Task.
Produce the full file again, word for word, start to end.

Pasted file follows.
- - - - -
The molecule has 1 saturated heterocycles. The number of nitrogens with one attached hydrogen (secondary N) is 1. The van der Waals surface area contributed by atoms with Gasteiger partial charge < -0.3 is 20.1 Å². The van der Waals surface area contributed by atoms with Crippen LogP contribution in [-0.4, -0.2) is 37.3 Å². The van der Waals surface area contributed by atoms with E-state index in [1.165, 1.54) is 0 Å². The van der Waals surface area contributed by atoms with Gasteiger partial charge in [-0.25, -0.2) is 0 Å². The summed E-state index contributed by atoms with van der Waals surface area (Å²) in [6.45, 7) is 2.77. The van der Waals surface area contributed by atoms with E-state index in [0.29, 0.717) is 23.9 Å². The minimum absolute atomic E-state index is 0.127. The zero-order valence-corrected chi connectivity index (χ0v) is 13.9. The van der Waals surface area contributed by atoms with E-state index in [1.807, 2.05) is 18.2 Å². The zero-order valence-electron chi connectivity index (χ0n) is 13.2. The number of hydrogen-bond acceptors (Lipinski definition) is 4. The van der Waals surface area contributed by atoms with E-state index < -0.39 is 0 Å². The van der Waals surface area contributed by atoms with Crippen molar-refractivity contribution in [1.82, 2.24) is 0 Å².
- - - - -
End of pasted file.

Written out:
The molecule has 1 saturated heterocycles. The number of nitrogens with one attached hydrogen (secondary N) is 1. The van der Waals surface area contributed by atoms with Gasteiger partial charge < -0.3 is 20.1 Å². The van der Waals surface area contributed by atoms with Crippen LogP contribution in [-0.4, -0.2) is 37.3 Å². The van der Waals surface area contributed by atoms with E-state index in [1.165, 1.54) is 0 Å². The van der Waals surface area contributed by atoms with Gasteiger partial charge in [-0.25, -0.2) is 0 Å². The summed E-state index contributed by atoms with van der Waals surface area (Å²) in [6.45, 7) is 2.77. The van der Waals surface area contributed by atoms with E-state index in [0.29, 0.717) is 23.9 Å². The minimum absolute atomic E-state index is 0.127. The zero-order valence-corrected chi connectivity index (χ0v) is 13.9. The van der Waals surface area contributed by atoms with E-state index in [1.807, 2.05) is 18.2 Å². The zero-order valence-electron chi connectivity index (χ0n) is 13.2. The number of hydrogen-bond acceptors (Lipinski definition) is 4. The van der Waals surface area contributed by atoms with E-state index < -0.39 is 0 Å². The van der Waals surface area contributed by atoms with Crippen molar-refractivity contribution in [1.82, 2.24) is 0 Å².